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Wells Fargo Energy Capital Michael Nepveux Senior Vice President Presented to: IPAA Capital Markets Seminar January 16, 2008.

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Presentation on theme: "Wells Fargo Energy Capital Michael Nepveux Senior Vice President Presented to: IPAA Capital Markets Seminar January 16, 2008."— Presentation transcript:

1 Wells Fargo Energy Capital Michael Nepveux Senior Vice President Presented to: IPAA Capital Markets Seminar January 16, 2008

2 Who is the Wells Fargo Energy Group?
Quick Facts: Over three decades of lending to the Energy industry 105+ staff members in Houston, Dallas and Denver Our clients have revenues from $10MM to $50B+ Broad product offering including senior debt, mezzanine debt, private equity, commodity and interest rate derivatives, and treasury management. The mission of the Wells Fargo Energy Group is to be the bank of choice for all segments of the energy industry

3 Who is Wells Fargo Energy Capital?
Quick Facts: Headquartered in Houston with representatives in Denver and Pittsburgh 11 professionals on staff Over $1B committed to the mezzanine finance sector since 1996 In 2007 completed 43 deals totaling over $300MM Funds provided for development drilling; highly leveraged acquisitions and bridge facilities Make select equity investments in sponsored funds and private companies

4 Wells Fargo Energy Group
Refining & Petrochemicals- 10% Exploration & Production- 40% Pipelines, Gathering & Processing- 20% $8.5B Energy Services & Equipment- 30%

5 Where Do We Fit in the Development Cycle?
Syndicating Senior Revolver Production Subordinated Debt, Equity Senior Revolver Development Loan, Equity Start-Up Development Acquisition Development

6 Oil and Gas Industry Risk Spectrum
50+ 50+ 45 45 Equity Equity 40 40 35 35 30 30 Target Rate of Return, % Target Rate of Return, % 25 25 Mezzanine Debt Mezzanine Debt 20 20 (including sub debt and development loans) 15 15 10 10 5 5 Bank Loan Bank Loan Development/Exploitation Development/Exploitation Exploration Exploration (Engineering Risk) (Engineering Risk) (Geologic/Geophysical Risk) (Geologic/Geophysical Risk) PDP PDP PDNP PDNP PUD PUD Probable Probable Possible Possible Reserve Risk Reserve Risk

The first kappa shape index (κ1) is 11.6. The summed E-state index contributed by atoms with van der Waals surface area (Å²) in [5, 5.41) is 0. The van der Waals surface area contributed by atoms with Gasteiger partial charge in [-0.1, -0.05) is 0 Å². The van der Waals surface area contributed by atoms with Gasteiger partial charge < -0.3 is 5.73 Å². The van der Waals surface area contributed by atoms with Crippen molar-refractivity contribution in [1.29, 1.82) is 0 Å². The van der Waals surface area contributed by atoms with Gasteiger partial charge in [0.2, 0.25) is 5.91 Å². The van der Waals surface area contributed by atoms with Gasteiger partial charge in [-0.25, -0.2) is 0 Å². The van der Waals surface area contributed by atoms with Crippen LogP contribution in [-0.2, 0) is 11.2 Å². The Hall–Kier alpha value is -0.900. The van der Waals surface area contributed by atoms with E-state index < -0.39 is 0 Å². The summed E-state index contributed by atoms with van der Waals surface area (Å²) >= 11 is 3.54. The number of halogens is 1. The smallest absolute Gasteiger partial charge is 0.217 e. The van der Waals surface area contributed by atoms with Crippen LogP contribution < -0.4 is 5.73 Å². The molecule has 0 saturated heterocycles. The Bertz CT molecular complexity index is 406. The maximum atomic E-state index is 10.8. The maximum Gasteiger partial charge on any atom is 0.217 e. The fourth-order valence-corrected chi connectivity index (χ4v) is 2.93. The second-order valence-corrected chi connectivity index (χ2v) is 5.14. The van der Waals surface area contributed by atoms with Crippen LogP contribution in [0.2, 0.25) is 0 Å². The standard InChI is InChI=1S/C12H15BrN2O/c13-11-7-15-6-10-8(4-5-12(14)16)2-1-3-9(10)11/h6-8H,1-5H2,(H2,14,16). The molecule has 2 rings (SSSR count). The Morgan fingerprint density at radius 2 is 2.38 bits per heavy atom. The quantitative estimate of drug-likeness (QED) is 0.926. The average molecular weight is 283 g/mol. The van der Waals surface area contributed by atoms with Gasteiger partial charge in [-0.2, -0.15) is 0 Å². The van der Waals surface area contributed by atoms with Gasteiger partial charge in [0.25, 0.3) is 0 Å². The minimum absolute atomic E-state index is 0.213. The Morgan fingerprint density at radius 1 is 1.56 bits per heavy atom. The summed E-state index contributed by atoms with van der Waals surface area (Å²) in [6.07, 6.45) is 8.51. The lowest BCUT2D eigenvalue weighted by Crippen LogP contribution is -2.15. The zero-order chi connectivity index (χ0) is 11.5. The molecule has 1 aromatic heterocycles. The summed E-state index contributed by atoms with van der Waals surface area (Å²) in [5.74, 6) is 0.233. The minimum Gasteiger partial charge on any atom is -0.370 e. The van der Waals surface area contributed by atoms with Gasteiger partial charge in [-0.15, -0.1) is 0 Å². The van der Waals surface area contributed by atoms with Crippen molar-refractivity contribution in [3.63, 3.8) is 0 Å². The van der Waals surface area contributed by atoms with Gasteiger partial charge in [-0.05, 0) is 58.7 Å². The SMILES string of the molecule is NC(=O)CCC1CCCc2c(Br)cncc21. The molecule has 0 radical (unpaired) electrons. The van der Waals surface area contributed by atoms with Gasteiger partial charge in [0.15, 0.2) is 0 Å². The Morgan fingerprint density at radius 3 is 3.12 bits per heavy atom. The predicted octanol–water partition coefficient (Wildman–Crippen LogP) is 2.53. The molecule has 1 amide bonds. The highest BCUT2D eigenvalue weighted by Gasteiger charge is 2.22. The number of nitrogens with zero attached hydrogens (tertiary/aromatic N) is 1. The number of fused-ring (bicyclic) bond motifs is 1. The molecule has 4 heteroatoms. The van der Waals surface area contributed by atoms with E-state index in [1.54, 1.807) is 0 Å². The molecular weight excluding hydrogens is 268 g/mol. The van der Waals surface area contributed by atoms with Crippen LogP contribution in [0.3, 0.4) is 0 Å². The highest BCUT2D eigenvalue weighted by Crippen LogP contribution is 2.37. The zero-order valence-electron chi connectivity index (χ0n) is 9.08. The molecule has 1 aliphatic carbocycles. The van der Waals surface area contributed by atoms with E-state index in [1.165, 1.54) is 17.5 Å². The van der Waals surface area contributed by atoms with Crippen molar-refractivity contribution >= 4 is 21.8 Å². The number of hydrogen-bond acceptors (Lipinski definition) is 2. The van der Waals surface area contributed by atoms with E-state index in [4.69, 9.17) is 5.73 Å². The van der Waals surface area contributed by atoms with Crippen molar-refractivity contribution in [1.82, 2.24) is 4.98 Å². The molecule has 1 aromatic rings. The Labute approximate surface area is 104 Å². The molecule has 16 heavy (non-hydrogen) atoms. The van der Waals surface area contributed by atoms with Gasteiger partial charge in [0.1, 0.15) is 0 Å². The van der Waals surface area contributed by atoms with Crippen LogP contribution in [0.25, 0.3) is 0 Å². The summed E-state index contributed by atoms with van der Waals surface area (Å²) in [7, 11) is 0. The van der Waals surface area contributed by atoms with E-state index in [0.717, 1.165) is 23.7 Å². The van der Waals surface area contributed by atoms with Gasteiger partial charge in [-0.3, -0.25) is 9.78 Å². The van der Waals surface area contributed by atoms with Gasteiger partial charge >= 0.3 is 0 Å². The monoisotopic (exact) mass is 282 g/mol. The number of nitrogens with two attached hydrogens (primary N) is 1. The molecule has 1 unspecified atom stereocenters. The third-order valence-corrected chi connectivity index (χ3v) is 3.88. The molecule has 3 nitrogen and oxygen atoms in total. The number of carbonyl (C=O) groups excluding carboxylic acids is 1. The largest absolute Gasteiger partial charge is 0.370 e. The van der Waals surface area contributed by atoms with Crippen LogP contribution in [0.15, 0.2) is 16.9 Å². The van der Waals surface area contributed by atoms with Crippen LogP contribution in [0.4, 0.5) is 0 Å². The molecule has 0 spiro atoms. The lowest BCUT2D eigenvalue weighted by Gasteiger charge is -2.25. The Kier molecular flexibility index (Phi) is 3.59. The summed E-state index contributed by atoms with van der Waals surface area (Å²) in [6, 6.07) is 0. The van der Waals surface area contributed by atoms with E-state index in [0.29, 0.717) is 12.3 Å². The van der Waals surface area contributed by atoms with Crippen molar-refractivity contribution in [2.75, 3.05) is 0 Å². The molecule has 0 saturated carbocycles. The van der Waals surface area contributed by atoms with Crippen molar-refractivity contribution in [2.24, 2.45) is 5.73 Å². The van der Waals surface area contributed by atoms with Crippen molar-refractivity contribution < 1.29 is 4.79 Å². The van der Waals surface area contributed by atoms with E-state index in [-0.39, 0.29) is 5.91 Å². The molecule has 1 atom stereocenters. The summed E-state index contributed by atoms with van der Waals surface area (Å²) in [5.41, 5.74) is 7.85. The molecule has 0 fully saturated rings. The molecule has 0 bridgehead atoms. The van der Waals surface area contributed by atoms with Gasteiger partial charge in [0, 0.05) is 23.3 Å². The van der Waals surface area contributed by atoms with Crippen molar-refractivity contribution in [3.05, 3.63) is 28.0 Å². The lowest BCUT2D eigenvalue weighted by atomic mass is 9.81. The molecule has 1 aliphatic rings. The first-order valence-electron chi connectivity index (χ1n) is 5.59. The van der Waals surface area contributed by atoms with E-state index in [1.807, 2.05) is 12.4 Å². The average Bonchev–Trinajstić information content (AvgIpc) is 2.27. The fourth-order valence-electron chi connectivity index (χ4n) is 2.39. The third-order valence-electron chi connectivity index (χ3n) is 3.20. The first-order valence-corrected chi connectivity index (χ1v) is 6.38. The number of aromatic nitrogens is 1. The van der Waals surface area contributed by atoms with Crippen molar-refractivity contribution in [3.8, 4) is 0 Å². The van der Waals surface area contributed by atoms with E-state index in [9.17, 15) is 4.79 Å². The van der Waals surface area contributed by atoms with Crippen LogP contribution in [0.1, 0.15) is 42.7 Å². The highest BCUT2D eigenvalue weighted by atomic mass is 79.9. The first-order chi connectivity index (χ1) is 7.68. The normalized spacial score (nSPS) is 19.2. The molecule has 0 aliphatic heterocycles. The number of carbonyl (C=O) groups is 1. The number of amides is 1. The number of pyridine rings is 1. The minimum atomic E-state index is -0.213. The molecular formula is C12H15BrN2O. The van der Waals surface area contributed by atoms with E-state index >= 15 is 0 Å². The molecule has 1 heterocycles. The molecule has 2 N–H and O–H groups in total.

7 Definition of Mezzanine Debt
Mezzanine (mĕz‘ ə-nēn) n. [from Latin, medianus middle, median]: An intermediate story, usually not of full width, between two main floors, especially the ground floor and the one above it. Energy finance translation: a middle layer of capital, typically supported to a material extent by undeveloped reserves, with equity beneath and sometimes senior debt above; not meant to be a permanent or primary source of capital. Good solution for companies who: Need capital to acquire and/or develop undeveloped reserves Require more capital than commercial banks will provide Don’t want to sell or bring in an industry partner Want to avoid ownership dilution inherent in raising equity capital

8 Mezzanine Debt Market Started in early/mid ’80s with TCW and RIMCO
Numerous players have come and gone since then (Enron, Aquila, Williams, Shell Capital, Mirant, etc.) After Enron and merchant sector collapse, only TCW and WFEC remained active Numerous new players today (BlackRock, GasRock, Macquarie, NGP Capital, PetroBridge, Guggenheim, RBS, Goldman, Prospect, etc.) Hedge funds are also now active, but more selective in recent months Competition has driven returns down and increased risk Advantages of mezzanine debt versus: Bank Debt Private Equity higher advance rate less expensive accelerates reserve development less control limited or non-recourse (projects) easier to amend or increase